A new technology being used by mesothelioma surgeons may remind you of scenes from your favorite crime show, but that doesn’t make it any less of a breakthrough. Surgeons from the Abramson Cancer Center at the University of Pennsylvaniahttps://mesothelioma.net/mesothelioma-treatment-centers/ have reported in the Annals of Thoracic Surgery that they used a combination of a tumor-seeking dye and a near-infrared light to make mesothelioma tumors light up so that they can be removed more easily.
The state-of-the-art protocol is not new, but it is new to mesothelioma surgery: it has previously been used to detect other types of cancers, and works in much the same way you may have watched the actors on CSI or Law and Order use a black light to spot semen stains or blood. In crime scene investigations, detectives use the fact that certain body fluids will luminesce under black light and that blood will luminesce once it has been treated with certain chemicals: in the case of cancer, researchers have found that an intra-operative imaging tools called TumorGlow® accumulates in tumors and makes them glow, making it much easier for surgeons to locate them during surgery and remove them.
The research was specifically conducted on patients diagnosed with malignant pleural mesothelioma, and who were scheduled for either a pleurectomy with decortication surgery or a pleural biopsy. Both procedures aim to remove cancerous material, which is characteristically difficult to identify and distinguish from healthy tissue. The surgeons injected 20 patients scheduled for these procedures with the dye, then used a special light to illuminate the surgical site and guide them to cancerous cells.
Upon analysis of the tissue that they’d removed during surgery, the mesothelioma researchers found that the dye/light combination made a significant difference in their ability to detect even small tumors and to remove a greater percentage of cancerous tissue. They confirmed that the specimens that had shone the brightest under the light and which contained the highest concentration of dye were all mesothelioma cells, while samples that had been removed that did not contain high levels of dye were benign.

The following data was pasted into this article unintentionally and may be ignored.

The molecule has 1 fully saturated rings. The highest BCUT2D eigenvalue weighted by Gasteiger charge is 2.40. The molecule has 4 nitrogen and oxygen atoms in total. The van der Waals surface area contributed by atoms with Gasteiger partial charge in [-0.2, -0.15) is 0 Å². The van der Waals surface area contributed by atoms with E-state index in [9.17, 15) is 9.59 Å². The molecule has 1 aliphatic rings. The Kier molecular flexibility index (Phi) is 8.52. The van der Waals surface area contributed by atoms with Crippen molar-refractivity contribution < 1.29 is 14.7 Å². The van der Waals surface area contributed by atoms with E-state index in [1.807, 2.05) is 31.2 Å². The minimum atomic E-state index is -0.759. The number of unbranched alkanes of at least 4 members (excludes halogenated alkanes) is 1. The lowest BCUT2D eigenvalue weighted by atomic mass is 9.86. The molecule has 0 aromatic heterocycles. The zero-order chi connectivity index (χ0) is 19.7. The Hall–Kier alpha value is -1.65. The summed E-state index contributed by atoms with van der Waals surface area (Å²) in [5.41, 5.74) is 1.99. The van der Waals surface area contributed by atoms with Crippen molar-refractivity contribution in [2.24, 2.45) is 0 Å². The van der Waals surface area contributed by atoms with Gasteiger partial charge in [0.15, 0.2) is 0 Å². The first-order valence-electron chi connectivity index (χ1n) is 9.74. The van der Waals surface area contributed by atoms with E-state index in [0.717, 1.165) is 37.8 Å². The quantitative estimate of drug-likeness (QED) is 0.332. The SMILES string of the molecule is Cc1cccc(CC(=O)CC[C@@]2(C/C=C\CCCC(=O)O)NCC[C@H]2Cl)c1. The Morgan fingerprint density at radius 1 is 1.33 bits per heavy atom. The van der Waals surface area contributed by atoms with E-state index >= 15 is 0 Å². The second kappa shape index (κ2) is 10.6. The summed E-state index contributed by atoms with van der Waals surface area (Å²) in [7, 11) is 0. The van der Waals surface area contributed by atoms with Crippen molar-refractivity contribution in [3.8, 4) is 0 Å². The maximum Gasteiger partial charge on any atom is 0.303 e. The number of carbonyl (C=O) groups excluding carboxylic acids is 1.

Commenting on the research in a press release, the study’s lead author Jarrod D. Predina, MD, MS, a post-doctoral research fellow in the Thoracic Surgery Research Laboratory and the ACC’s Center for Precision Surgery in a Penn Medicine said, “Surgically removing tumors still leads to the best outcomes in cancer patients, and this study shows intraoperative molecular imaging can improve the surgeries themselves. The more we can improve surgeries, the better the outcomes for these patients will be.”
If you or someone you love has been diagnosed with malignant mesothelioma, this type of cutting-edge medical technology can make an enormous difference in your long-term survival. For information on other resources available to you, contact the Patient Advocates at Mesothelioma.net today at 1-800-692-8608.